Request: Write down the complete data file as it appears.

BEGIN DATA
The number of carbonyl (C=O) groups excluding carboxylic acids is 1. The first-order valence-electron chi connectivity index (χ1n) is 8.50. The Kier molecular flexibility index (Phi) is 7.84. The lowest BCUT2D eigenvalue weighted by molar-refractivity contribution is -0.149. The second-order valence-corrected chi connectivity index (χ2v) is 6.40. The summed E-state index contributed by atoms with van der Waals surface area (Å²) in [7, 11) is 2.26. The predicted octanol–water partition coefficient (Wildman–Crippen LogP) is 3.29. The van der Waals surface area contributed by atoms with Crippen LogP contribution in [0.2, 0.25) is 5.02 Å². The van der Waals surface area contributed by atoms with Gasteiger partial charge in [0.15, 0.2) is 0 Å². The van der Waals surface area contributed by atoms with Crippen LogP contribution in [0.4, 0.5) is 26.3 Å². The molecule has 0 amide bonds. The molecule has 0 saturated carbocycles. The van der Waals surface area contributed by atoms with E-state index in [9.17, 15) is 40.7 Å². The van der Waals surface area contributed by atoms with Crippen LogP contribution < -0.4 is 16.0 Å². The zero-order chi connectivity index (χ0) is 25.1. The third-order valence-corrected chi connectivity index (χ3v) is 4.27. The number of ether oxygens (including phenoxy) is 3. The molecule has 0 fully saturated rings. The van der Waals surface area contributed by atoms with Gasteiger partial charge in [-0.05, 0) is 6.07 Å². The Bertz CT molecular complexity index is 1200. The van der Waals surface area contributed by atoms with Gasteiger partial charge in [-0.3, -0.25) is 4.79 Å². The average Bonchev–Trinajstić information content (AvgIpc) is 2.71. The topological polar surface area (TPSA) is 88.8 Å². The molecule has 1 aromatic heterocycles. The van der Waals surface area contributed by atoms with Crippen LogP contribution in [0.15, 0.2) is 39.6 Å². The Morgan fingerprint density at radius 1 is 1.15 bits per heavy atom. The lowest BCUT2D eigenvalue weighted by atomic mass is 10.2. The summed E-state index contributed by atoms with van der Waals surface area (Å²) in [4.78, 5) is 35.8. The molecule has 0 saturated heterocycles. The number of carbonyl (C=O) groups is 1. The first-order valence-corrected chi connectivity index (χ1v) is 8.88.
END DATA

The number of carbonyl (C=O) groups excluding carboxylic acids is 1. The first-order valence-electron chi connectivity index (χ1n) is 8.50. The Kier molecular flexibility index (Phi) is 7.84. The lowest BCUT2D eigenvalue weighted by molar-refractivity contribution is -0.149. The second-order valence-corrected chi connectivity index (χ2v) is 6.40. The summed E-state index contributed by atoms with van der Waals surface area (Å²) in [7, 11) is 2.26. The predicted octanol–water partition coefficient (Wildman–Crippen LogP) is 3.29. The van der Waals surface area contributed by atoms with Crippen LogP contribution in [0.2, 0.25) is 5.02 Å². The van der Waals surface area contributed by atoms with Gasteiger partial charge in [0.15, 0.2) is 0 Å². The van der Waals surface area contributed by atoms with Crippen LogP contribution in [0.4, 0.5) is 26.3 Å². The molecule has 0 amide bonds. The molecule has 0 saturated carbocycles. The van der Waals surface area contributed by atoms with E-state index in [9.17, 15) is 40.7 Å². The van der Waals surface area contributed by atoms with Crippen LogP contribution < -0.4 is 16.0 Å². The zero-order chi connectivity index (χ0) is 25.1. The third-order valence-corrected chi connectivity index (χ3v) is 4.27. The number of ether oxygens (including phenoxy) is 3. The molecule has 0 fully saturated rings. The van der Waals surface area contributed by atoms with Gasteiger partial charge in [-0.05, 0) is 6.07 Å². The Bertz CT molecular complexity index is 1200. The van der Waals surface area contributed by atoms with Gasteiger partial charge in [-0.3, -0.25) is 4.79 Å². The average Bonchev–Trinajstić information content (AvgIpc) is 2.71. The topological polar surface area (TPSA) is 88.8 Å². The molecule has 1 aromatic heterocycles. The van der Waals surface area contributed by atoms with Crippen LogP contribution in [0.15, 0.2) is 39.6 Å². The Morgan fingerprint density at radius 1 is 1.15 bits per heavy atom. The lowest BCUT2D eigenvalue weighted by atomic mass is 10.2. The summed E-state index contributed by atoms with van der Waals surface area (Å²) in [4.78, 5) is 35.8. The molecule has 0 saturated heterocycles. The number of carbonyl (C=O) groups is 1. The first-order valence-corrected chi connectivity index (χ1v) is 8.88.